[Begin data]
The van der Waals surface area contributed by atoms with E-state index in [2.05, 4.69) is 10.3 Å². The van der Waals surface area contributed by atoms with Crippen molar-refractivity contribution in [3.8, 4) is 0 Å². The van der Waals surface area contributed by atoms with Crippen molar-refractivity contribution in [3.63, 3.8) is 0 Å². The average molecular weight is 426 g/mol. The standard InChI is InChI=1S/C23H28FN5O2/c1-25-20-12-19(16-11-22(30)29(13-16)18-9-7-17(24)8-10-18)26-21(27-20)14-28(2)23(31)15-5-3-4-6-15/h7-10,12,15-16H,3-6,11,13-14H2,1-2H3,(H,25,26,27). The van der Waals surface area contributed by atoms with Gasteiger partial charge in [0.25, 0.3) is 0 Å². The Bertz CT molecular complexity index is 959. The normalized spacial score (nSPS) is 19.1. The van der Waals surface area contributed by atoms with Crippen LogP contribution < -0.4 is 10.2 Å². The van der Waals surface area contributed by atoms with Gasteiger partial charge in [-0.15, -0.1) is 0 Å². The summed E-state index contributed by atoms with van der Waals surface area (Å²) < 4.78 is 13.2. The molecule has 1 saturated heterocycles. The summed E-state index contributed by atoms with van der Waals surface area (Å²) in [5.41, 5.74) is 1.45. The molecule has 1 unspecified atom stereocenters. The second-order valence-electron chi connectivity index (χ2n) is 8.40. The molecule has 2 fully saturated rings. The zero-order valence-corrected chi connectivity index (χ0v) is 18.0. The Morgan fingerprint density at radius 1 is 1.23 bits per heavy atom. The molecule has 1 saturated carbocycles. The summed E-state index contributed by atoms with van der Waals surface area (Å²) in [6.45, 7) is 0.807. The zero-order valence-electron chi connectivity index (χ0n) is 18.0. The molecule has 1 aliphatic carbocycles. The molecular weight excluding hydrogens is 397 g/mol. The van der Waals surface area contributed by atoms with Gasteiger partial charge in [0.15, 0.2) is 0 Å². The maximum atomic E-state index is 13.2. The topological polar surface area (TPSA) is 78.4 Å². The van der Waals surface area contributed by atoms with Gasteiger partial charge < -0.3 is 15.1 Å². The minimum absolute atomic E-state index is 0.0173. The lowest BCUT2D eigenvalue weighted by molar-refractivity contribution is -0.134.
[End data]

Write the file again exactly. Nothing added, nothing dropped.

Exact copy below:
The van der Waals surface area contributed by atoms with E-state index in [2.05, 4.69) is 10.3 Å². The van der Waals surface area contributed by atoms with Crippen molar-refractivity contribution in [3.8, 4) is 0 Å². The van der Waals surface area contributed by atoms with Crippen molar-refractivity contribution in [3.63, 3.8) is 0 Å². The average molecular weight is 426 g/mol. The standard InChI is InChI=1S/C23H28FN5O2/c1-25-20-12-19(16-11-22(30)29(13-16)18-9-7-17(24)8-10-18)26-21(27-20)14-28(2)23(31)15-5-3-4-6-15/h7-10,12,15-16H,3-6,11,13-14H2,1-2H3,(H,25,26,27). The van der Waals surface area contributed by atoms with Gasteiger partial charge in [0.25, 0.3) is 0 Å². The Bertz CT molecular complexity index is 959. The normalized spacial score (nSPS) is 19.1. The van der Waals surface area contributed by atoms with Crippen LogP contribution < -0.4 is 10.2 Å². The van der Waals surface area contributed by atoms with Gasteiger partial charge in [-0.15, -0.1) is 0 Å². The summed E-state index contributed by atoms with van der Waals surface area (Å²) < 4.78 is 13.2. The molecule has 1 saturated heterocycles. The summed E-state index contributed by atoms with van der Waals surface area (Å²) in [5.41, 5.74) is 1.45. The molecule has 1 unspecified atom stereocenters. The second-order valence-electron chi connectivity index (χ2n) is 8.40. The molecule has 2 fully saturated rings. The zero-order valence-corrected chi connectivity index (χ0v) is 18.0. The Morgan fingerprint density at radius 1 is 1.23 bits per heavy atom. The molecule has 1 saturated carbocycles. The summed E-state index contributed by atoms with van der Waals surface area (Å²) in [6.45, 7) is 0.807. The zero-order valence-electron chi connectivity index (χ0n) is 18.0. The molecule has 1 aliphatic carbocycles. The molecular weight excluding hydrogens is 397 g/mol. The van der Waals surface area contributed by atoms with Gasteiger partial charge in [0.15, 0.2) is 0 Å². The maximum atomic E-state index is 13.2. The topological polar surface area (TPSA) is 78.4 Å². The van der Waals surface area contributed by atoms with Gasteiger partial charge < -0.3 is 15.1 Å². The minimum absolute atomic E-state index is 0.0173. The lowest BCUT2D eigenvalue weighted by molar-refractivity contribution is -0.134.